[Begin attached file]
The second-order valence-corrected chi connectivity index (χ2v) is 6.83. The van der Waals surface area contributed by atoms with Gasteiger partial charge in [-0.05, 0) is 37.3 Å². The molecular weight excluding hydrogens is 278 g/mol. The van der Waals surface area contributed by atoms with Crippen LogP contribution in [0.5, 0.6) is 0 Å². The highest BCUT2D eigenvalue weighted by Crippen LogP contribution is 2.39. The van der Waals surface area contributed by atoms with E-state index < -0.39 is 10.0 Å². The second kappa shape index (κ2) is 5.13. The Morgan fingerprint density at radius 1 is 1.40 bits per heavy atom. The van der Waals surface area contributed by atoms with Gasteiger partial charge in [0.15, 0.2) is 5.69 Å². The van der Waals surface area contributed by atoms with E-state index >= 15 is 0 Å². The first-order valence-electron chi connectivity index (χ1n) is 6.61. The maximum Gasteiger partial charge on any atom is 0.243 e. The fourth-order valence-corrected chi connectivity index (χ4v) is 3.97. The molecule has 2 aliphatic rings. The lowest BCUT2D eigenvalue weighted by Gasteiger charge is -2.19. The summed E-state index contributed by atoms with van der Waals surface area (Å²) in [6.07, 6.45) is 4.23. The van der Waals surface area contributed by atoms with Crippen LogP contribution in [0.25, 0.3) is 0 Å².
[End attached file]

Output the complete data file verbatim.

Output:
The second-order valence-corrected chi connectivity index (χ2v) is 6.83. The van der Waals surface area contributed by atoms with Gasteiger partial charge in [-0.05, 0) is 37.3 Å². The molecular weight excluding hydrogens is 278 g/mol. The van der Waals surface area contributed by atoms with Crippen LogP contribution in [0.5, 0.6) is 0 Å². The highest BCUT2D eigenvalue weighted by Crippen LogP contribution is 2.39. The van der Waals surface area contributed by atoms with E-state index < -0.39 is 10.0 Å². The second kappa shape index (κ2) is 5.13. The Morgan fingerprint density at radius 1 is 1.40 bits per heavy atom. The van der Waals surface area contributed by atoms with Gasteiger partial charge in [0.15, 0.2) is 5.69 Å². The van der Waals surface area contributed by atoms with E-state index >= 15 is 0 Å². The first-order valence-electron chi connectivity index (χ1n) is 6.61. The maximum Gasteiger partial charge on any atom is 0.243 e. The fourth-order valence-corrected chi connectivity index (χ4v) is 3.97. The molecule has 2 aliphatic rings. The lowest BCUT2D eigenvalue weighted by Gasteiger charge is -2.19. The summed E-state index contributed by atoms with van der Waals surface area (Å²) in [6.07, 6.45) is 4.23. The van der Waals surface area contributed by atoms with Crippen LogP contribution in [0.25, 0.3) is 0 Å².